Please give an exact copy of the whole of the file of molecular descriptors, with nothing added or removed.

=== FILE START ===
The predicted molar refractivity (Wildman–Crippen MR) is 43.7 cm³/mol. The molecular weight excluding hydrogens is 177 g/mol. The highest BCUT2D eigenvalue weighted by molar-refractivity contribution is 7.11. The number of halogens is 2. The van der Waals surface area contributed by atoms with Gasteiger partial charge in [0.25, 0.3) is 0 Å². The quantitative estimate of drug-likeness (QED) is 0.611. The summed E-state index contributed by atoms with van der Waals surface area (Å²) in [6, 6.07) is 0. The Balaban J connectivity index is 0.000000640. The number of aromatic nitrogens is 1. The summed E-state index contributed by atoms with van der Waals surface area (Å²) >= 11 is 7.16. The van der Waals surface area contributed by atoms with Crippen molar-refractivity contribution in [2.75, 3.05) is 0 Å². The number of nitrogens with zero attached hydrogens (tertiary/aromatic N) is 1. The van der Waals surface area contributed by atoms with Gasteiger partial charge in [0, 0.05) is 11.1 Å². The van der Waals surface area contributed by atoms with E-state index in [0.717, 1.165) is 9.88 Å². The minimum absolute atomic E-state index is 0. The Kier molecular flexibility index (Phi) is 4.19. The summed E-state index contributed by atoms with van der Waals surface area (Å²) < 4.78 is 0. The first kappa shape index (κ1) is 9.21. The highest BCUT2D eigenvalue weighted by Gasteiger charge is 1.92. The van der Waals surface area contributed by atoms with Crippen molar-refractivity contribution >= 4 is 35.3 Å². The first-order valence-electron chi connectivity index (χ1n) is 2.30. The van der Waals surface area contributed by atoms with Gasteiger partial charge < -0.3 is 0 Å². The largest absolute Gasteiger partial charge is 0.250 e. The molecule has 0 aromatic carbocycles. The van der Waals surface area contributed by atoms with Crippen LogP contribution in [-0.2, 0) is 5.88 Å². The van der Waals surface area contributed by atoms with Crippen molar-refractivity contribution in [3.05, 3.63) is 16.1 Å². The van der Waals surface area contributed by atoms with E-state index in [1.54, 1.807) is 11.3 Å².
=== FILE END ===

The predicted molar refractivity (Wildman–Crippen MR) is 43.7 cm³/mol. The molecular weight excluding hydrogens is 177 g/mol. The highest BCUT2D eigenvalue weighted by molar-refractivity contribution is 7.11. The number of halogens is 2. The van der Waals surface area contributed by atoms with Gasteiger partial charge in [0.25, 0.3) is 0 Å². The quantitative estimate of drug-likeness (QED) is 0.611. The summed E-state index contributed by atoms with van der Waals surface area (Å²) in [6, 6.07) is 0. The Balaban J connectivity index is 0.000000640. The number of aromatic nitrogens is 1. The summed E-state index contributed by atoms with van der Waals surface area (Å²) >= 11 is 7.16. The van der Waals surface area contributed by atoms with Crippen molar-refractivity contribution in [2.75, 3.05) is 0 Å². The number of nitrogens with zero attached hydrogens (tertiary/aromatic N) is 1. The van der Waals surface area contributed by atoms with Gasteiger partial charge in [0, 0.05) is 11.1 Å². The van der Waals surface area contributed by atoms with E-state index in [0.717, 1.165) is 9.88 Å². The minimum absolute atomic E-state index is 0. The Kier molecular flexibility index (Phi) is 4.19. The summed E-state index contributed by atoms with van der Waals surface area (Å²) < 4.78 is 0. The first kappa shape index (κ1) is 9.21. The highest BCUT2D eigenvalue weighted by Gasteiger charge is 1.92. The van der Waals surface area contributed by atoms with Crippen molar-refractivity contribution >= 4 is 35.3 Å². The first-order valence-electron chi connectivity index (χ1n) is 2.30. The van der Waals surface area contributed by atoms with Gasteiger partial charge < -0.3 is 0 Å². The largest absolute Gasteiger partial charge is 0.250 e. The molecule has 0 aromatic carbocycles. The van der Waals surface area contributed by atoms with Crippen LogP contribution in [-0.2, 0) is 5.88 Å². The van der Waals surface area contributed by atoms with Crippen molar-refractivity contribution in [3.05, 3.63) is 16.1 Å². The van der Waals surface area contributed by atoms with E-state index in [1.54, 1.807) is 11.3 Å².